Far from the bright lights of Yangon and Mandalay, a Bagan local has managed to build up a business empire – with help from some friends in high places, according to residents.
By YE MON | FRONTIER
FOR MORE than 40 years, U Nyunt Lu has been a caretaker at Gubyaukgyi Pagoda, an Indian-influenced temple built in the 12th century, providing security and ensuring precious wall paintings are not damaged.
To carry out his duties, Nyunt Lu has lived in a small house beside the pagoda compound since 1988. But now he faces eviction at the end of October, because the house is on land that has been claimed by one of the area’s most prominent and influential businesspeople, U Myo Min Oo.
Nyunt Lu’s house is on a plot between the pagoda compound in Wetkyi-In village, northeast of Old Bagan, and the boundary of Royal House Hotel, one of four at Bagan owned by Myo Min Oo, who has extensive business interests in the area.
Nyunt Lu said he believes it was built on land donated to the pagoda by Daw Khin Mar Kyi, a resident of nearby Nyaung-U (Frontier was unable to contact Khin Mar Kyi).
“I have lived here since 1988 when the land was owned by someone I did not know, but now the Settlement and Land Records Department says the land is owned by Myo Min Oo,” Nyunt Lu told Frontier at his house.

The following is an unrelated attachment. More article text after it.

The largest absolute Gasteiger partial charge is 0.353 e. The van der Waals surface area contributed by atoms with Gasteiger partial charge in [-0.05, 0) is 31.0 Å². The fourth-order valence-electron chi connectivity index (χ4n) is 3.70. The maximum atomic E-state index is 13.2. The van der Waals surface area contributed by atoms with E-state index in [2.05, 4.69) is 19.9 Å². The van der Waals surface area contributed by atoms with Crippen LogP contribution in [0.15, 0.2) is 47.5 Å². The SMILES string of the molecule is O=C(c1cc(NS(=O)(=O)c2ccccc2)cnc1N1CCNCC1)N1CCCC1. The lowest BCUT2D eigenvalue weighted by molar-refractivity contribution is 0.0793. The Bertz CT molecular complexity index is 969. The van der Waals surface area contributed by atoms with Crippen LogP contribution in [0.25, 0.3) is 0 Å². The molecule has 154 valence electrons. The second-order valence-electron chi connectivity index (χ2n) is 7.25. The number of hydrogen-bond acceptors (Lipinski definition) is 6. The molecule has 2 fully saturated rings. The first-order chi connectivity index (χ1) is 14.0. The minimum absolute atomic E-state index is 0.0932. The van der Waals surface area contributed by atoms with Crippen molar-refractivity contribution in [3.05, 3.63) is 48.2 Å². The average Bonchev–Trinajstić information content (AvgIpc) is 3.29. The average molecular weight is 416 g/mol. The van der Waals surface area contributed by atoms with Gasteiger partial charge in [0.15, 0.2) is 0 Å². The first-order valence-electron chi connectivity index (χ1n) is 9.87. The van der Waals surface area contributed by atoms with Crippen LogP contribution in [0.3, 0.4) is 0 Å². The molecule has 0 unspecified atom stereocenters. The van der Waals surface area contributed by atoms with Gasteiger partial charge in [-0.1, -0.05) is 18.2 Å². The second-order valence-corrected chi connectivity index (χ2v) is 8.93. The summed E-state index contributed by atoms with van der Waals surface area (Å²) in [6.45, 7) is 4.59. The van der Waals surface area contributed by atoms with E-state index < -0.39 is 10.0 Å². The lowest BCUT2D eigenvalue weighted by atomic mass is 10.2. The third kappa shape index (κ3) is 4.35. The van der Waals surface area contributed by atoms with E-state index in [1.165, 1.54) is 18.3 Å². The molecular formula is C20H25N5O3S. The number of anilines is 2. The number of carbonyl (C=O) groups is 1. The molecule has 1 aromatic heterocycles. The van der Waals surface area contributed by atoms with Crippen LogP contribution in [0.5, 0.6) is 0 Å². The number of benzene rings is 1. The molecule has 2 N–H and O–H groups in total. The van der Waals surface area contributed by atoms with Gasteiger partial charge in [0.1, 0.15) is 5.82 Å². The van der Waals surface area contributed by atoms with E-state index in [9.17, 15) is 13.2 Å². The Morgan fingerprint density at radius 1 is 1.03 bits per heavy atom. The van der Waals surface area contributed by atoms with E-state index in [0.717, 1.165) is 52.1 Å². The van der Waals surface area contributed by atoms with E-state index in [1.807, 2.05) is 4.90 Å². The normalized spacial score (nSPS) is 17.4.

He said his eviction is being supported by the Archaeology Department, which wants him to relocate to another house about 600 metres from Gubyaukgyi Pagoda. The Archaeology Department and Myo Min Oo disapproved of him discussing his predicament with visitors, he added.
U Aung Aung Kyaw, director of the Department of Archaeology, National Museum and Library in Bagan, told Frontier that there was no record of such a donation and the land is owned by Myo Min Oo. “That’s why the pagoda caretaker [Nyunt Lu] has to relocate,” he said.
Several sources said the pagoda compound contained two ancient stupas, but Myo Min Oo allowed no one to enter except guests at the hotel. According to Nyunt Lu, he has instructed his staff to initiate legal action for trespassing against anyone, including Archaeology Department officials, if they enter the hotel without permission.
Gubyaukgyi Pagoda is in the Ancient Monument Zone, where development is prohibited under a management plan prepared by Myanmar as part of its application for Bagan to be added to the UNESCO World Heritage List.
The adjoining hotel compound is in the Protected and Preservation Zone, also known as the buffer zone, in which development is allowed, subject to permission. Myanmar has undertaken, as part of its management plan, to remove hotels from the buffer zone by 2028.
But in this respect it has been alleged that Royal House Hotel received favourable treatment. U Thu Ya Aung, secretary of Myanmar Archaeology Association, said that the hotel compound would normally have been included in the prohibited zone around Gubyaukgyi. The hotel compound is the only piece of “buffer zone” near the pagoda, and is surrounded by the prohibited zone, he said.